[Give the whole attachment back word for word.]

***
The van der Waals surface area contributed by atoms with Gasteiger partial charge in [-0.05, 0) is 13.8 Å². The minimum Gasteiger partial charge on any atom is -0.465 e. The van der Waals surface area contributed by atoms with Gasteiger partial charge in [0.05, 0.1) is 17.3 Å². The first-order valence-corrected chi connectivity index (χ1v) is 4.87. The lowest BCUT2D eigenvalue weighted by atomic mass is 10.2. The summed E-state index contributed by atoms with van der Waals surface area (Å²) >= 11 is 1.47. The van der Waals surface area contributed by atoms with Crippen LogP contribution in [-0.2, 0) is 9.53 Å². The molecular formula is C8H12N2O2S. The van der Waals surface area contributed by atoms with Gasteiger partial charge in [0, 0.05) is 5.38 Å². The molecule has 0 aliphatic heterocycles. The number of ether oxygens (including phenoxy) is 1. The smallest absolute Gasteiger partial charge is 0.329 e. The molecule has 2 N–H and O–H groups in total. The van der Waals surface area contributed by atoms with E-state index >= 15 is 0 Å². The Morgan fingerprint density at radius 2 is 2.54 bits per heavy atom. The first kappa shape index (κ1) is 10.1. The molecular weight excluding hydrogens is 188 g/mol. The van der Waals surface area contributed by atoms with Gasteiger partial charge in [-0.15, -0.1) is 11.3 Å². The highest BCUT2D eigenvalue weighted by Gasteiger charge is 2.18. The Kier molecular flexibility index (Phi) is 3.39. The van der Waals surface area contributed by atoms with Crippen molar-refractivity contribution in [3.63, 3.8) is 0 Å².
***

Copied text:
The van der Waals surface area contributed by atoms with Gasteiger partial charge in [-0.05, 0) is 13.8 Å². The minimum Gasteiger partial charge on any atom is -0.465 e. The van der Waals surface area contributed by atoms with Gasteiger partial charge in [0.05, 0.1) is 17.3 Å². The first-order valence-corrected chi connectivity index (χ1v) is 4.87. The lowest BCUT2D eigenvalue weighted by atomic mass is 10.2. The summed E-state index contributed by atoms with van der Waals surface area (Å²) >= 11 is 1.47. The van der Waals surface area contributed by atoms with Crippen LogP contribution in [-0.2, 0) is 9.53 Å². The molecular formula is C8H12N2O2S. The van der Waals surface area contributed by atoms with Gasteiger partial charge in [0, 0.05) is 5.38 Å². The molecule has 0 aliphatic heterocycles. The number of ether oxygens (including phenoxy) is 1. The smallest absolute Gasteiger partial charge is 0.329 e. The molecule has 2 N–H and O–H groups in total. The van der Waals surface area contributed by atoms with E-state index >= 15 is 0 Å². The Morgan fingerprint density at radius 2 is 2.54 bits per heavy atom. The first kappa shape index (κ1) is 10.1. The molecular weight excluding hydrogens is 188 g/mol. The van der Waals surface area contributed by atoms with Gasteiger partial charge in [-0.15, -0.1) is 11.3 Å². The highest BCUT2D eigenvalue weighted by Gasteiger charge is 2.18. The Kier molecular flexibility index (Phi) is 3.39. The van der Waals surface area contributed by atoms with Crippen molar-refractivity contribution in [3.63, 3.8) is 0 Å².